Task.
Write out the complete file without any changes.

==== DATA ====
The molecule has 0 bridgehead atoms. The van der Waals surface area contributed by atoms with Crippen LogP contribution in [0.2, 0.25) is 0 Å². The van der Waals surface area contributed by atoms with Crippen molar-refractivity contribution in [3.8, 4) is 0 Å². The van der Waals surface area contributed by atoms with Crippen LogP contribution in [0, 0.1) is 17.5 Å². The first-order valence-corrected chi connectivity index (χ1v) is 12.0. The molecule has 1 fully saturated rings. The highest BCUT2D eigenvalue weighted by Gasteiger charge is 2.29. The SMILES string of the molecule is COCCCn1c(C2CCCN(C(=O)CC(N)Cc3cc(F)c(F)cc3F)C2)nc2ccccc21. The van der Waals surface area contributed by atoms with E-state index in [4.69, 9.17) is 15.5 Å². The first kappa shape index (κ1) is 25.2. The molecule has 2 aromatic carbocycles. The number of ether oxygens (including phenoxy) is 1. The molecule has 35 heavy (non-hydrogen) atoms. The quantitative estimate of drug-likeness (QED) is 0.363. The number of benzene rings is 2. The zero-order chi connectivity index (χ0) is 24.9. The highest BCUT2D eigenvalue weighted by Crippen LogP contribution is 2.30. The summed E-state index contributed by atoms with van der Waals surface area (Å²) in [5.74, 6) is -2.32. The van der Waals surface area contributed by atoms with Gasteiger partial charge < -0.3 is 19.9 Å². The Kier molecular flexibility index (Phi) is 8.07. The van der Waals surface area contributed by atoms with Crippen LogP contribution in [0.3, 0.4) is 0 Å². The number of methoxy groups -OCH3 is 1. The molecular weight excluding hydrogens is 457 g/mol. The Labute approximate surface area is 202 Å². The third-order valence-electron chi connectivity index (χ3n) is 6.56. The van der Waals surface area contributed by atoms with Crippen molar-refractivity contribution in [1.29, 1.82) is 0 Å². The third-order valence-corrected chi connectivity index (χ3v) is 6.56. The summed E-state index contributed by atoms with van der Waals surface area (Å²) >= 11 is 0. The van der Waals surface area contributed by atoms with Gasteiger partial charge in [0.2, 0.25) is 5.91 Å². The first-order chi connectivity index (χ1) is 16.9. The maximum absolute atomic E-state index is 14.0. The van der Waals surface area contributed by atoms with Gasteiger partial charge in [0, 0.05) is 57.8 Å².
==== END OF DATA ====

The molecule has 0 bridgehead atoms. The van der Waals surface area contributed by atoms with Crippen LogP contribution in [0.2, 0.25) is 0 Å². The van der Waals surface area contributed by atoms with Crippen molar-refractivity contribution in [3.8, 4) is 0 Å². The van der Waals surface area contributed by atoms with Crippen LogP contribution in [0, 0.1) is 17.5 Å². The first-order valence-corrected chi connectivity index (χ1v) is 12.0. The molecule has 1 fully saturated rings. The highest BCUT2D eigenvalue weighted by Gasteiger charge is 2.29. The SMILES string of the molecule is COCCCn1c(C2CCCN(C(=O)CC(N)Cc3cc(F)c(F)cc3F)C2)nc2ccccc21. The van der Waals surface area contributed by atoms with E-state index in [4.69, 9.17) is 15.5 Å². The first kappa shape index (κ1) is 25.2. The molecule has 2 aromatic carbocycles. The number of ether oxygens (including phenoxy) is 1. The molecule has 35 heavy (non-hydrogen) atoms. The quantitative estimate of drug-likeness (QED) is 0.363. The number of benzene rings is 2. The zero-order chi connectivity index (χ0) is 24.9. The highest BCUT2D eigenvalue weighted by Crippen LogP contribution is 2.30. The summed E-state index contributed by atoms with van der Waals surface area (Å²) in [5.74, 6) is -2.32. The van der Waals surface area contributed by atoms with Gasteiger partial charge < -0.3 is 19.9 Å². The Kier molecular flexibility index (Phi) is 8.07. The van der Waals surface area contributed by atoms with Crippen LogP contribution in [0.3, 0.4) is 0 Å². The number of methoxy groups -OCH3 is 1. The molecular weight excluding hydrogens is 457 g/mol. The Labute approximate surface area is 202 Å². The third-order valence-electron chi connectivity index (χ3n) is 6.56. The van der Waals surface area contributed by atoms with Crippen molar-refractivity contribution in [1.29, 1.82) is 0 Å². The third-order valence-corrected chi connectivity index (χ3v) is 6.56. The summed E-state index contributed by atoms with van der Waals surface area (Å²) >= 11 is 0. The van der Waals surface area contributed by atoms with Gasteiger partial charge in [0.2, 0.25) is 5.91 Å². The first-order chi connectivity index (χ1) is 16.9. The maximum absolute atomic E-state index is 14.0. The van der Waals surface area contributed by atoms with Gasteiger partial charge in [0, 0.05) is 57.8 Å².